Wednesday, October 21, 2009

Car dating & cognitive dissonance at Grand Rounds

Here's a link to SharpBrains, where yesterday's host Alvaro Fernandez brought together Grand Rounds (a forum for medical bloggers) and Encephalon (a forum for people who blog about the brain and mind). Alvaro offers a tongue-in-cheek, "What a nice surprise! Hello. Nice to meet you" to both groups.

The introduction has already been made.

The need to recognize the inherent fallibility of humans (and design systems that are reliable in spite of the predictable faux pas humans make) was articulated nearly a decade ago in the first IOM report, To Err is Human. Alvaro's invitation, his need to suggest that healthcare professionals dip into the cognitive psychology well, is telling. It's surely part of the reason we've yet to post measurable gains in preventing inadvertent medical error.

It occurs to me that when introductions lead to a relationship, it's because both parties perceive a benefit. It's been ten years, and in the U.S, we're still discussing whether tired residents are really as tired as other tired people. And entertaining other intention-oriented ideas, like "Follow the 5 Rights." This suggests cognitive dissonance between the safety paradigm we have and the one we need. Apparently, "we're just not into you," SharpBrains.

Healthcare remains distinguished from other high consequence industries by the degree of personal vigilance we tolerate and rely on. No matter where you or your organization may be on the journey toward improving patient safety, you should agree to a second date with the folks who study the performance parameters of humans.

Applying lessons learned to healthcare workers and the systems used to deliver care is a necessary step in eradicating the public health problem called "medical error."


Tom said...

Barb, from the perspective of, say, a front-line nurse or phramacist or rad-tech, what is this "second date", and how does one get an offer, recognize it, and let alone, accept it? Is a more eligible pool of suitors needed? Wow, the metaphor (a great metaphor, I think) is moving into strange places. Sorry.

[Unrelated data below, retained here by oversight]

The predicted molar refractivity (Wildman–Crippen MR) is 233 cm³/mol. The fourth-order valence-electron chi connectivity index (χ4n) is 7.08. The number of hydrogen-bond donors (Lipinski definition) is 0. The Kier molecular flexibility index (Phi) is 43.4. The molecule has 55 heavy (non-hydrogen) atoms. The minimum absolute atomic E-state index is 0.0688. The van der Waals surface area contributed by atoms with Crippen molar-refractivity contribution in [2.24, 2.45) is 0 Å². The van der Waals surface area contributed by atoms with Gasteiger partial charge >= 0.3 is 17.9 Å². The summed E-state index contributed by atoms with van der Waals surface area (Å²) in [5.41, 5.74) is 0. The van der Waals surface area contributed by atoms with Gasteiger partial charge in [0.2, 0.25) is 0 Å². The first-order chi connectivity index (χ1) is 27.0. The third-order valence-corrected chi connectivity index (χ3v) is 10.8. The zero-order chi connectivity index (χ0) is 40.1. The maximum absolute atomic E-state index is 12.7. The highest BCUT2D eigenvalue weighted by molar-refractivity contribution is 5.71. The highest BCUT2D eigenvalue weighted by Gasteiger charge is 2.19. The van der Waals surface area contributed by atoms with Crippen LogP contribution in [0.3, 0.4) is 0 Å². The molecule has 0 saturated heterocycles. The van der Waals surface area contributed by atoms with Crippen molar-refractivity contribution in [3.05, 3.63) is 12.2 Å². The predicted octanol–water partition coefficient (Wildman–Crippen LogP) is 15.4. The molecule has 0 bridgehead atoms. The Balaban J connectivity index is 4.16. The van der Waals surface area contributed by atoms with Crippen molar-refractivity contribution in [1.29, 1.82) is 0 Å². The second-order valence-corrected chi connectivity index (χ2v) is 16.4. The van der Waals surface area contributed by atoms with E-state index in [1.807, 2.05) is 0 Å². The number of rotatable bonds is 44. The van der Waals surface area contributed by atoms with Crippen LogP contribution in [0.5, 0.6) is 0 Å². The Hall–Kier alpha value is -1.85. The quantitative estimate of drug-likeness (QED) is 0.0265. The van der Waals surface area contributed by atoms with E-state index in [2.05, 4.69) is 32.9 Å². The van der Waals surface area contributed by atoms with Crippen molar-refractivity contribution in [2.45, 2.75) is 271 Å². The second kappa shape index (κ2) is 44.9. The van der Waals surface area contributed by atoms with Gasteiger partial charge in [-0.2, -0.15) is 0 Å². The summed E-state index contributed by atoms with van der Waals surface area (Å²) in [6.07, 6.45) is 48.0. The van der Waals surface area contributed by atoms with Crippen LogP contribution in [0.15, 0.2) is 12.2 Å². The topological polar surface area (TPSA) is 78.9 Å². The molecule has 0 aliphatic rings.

Barbara Olson, MS, RN, FISMP said...

So glad you asked. This is the kind of coaching I like to do. Healthcare workers, most of whom have not been schooled in systems analysis, tend to deconstruct errors/near-misses seeing only the person closest to the undesirable outcome. Therefore, improvement efforts focus only on the last link in a weak chain. (We know this since most error reports from front line leaders list "review policy" or "re-educate nurse" as a corrective measure. This doesn't make them bad people or bad managers, necessarily. But it is an example of "dating who know"- even if the "date" is not your best prospect.) It's common for HC professionals to overestimate the value of education in preventing reoccurrence of errors. (This is seen at the level of professional boards as well as among front line clinicians.) Unfortunately, smart people who know their stuff are often involved in errors and re-education infrequently prevents the next event.(Education/competency is a pre-requisite for a desired outcome, not a guarantee of one.) So instead of sticking with the known entity (educate, re-educate), front line managers should expand their "circle of friends" or "fish in a better pond." I found this today: It's a free primer in mistake-proofing: core information about higher-level risk reduction strategies front line managers benefit from knowing. Material like this is a "must read" to understand what else is out there and give up those old, dysfunctional dating habits.

Tom said...

Perfect! And an excellent denouement to the metaphor. I sure hope you're getting traction out there with the front line. The healthcare system needs you - and more patients will survive if more hc workers key in on your messages.

bellafrau said...

First time visiting your blog but already saved it in favorites! Thanks for the link to the Mistake Proofing article by AHRQ. After your endorsement I'm excited to read it.

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